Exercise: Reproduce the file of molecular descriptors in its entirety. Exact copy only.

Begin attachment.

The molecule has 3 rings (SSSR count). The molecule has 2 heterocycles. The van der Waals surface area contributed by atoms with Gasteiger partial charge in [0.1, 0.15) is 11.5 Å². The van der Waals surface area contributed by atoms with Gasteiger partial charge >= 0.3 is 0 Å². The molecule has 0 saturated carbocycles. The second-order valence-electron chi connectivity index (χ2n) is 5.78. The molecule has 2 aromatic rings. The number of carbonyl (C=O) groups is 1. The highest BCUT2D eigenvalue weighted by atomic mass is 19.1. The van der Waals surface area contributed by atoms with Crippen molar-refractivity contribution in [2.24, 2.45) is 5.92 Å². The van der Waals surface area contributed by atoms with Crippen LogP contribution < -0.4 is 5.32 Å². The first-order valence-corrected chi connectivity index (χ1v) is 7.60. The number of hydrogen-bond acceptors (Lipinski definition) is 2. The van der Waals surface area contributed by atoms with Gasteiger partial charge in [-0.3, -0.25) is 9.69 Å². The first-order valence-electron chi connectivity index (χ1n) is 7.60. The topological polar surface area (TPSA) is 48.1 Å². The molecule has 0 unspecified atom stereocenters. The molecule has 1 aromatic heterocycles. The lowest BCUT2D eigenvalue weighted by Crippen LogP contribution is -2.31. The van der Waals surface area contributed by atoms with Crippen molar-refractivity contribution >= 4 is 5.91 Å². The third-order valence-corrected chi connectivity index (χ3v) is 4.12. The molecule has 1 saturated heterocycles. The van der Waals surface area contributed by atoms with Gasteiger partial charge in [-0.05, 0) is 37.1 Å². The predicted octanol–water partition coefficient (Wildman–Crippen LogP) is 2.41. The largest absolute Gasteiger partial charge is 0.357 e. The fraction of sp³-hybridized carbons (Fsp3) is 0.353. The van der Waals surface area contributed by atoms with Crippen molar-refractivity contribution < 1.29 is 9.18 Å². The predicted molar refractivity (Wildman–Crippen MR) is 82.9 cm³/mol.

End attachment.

The molecule has 3 rings (SSSR count). The molecule has 2 heterocycles. The van der Waals surface area contributed by atoms with Gasteiger partial charge in [0.1, 0.15) is 11.5 Å². The van der Waals surface area contributed by atoms with Gasteiger partial charge >= 0.3 is 0 Å². The molecule has 0 saturated carbocycles. The second-order valence-electron chi connectivity index (χ2n) is 5.78. The molecule has 2 aromatic rings. The number of carbonyl (C=O) groups is 1. The highest BCUT2D eigenvalue weighted by atomic mass is 19.1. The van der Waals surface area contributed by atoms with Crippen molar-refractivity contribution in [2.24, 2.45) is 5.92 Å². The van der Waals surface area contributed by atoms with Crippen LogP contribution < -0.4 is 5.32 Å². The first-order valence-corrected chi connectivity index (χ1v) is 7.60. The number of hydrogen-bond acceptors (Lipinski definition) is 2. The van der Waals surface area contributed by atoms with Gasteiger partial charge in [-0.3, -0.25) is 9.69 Å². The first-order valence-electron chi connectivity index (χ1n) is 7.60. The topological polar surface area (TPSA) is 48.1 Å². The molecule has 0 unspecified atom stereocenters. The molecule has 1 aromatic heterocycles. The lowest BCUT2D eigenvalue weighted by Crippen LogP contribution is -2.31. The van der Waals surface area contributed by atoms with Crippen molar-refractivity contribution >= 4 is 5.91 Å². The third-order valence-corrected chi connectivity index (χ3v) is 4.12. The molecule has 1 saturated heterocycles. The van der Waals surface area contributed by atoms with Gasteiger partial charge in [-0.05, 0) is 37.1 Å². The predicted octanol–water partition coefficient (Wildman–Crippen LogP) is 2.41. The largest absolute Gasteiger partial charge is 0.357 e. The fraction of sp³-hybridized carbons (Fsp3) is 0.353. The van der Waals surface area contributed by atoms with Crippen molar-refractivity contribution < 1.29 is 9.18 Å². The predicted molar refractivity (Wildman–Crippen MR) is 82.9 cm³/mol.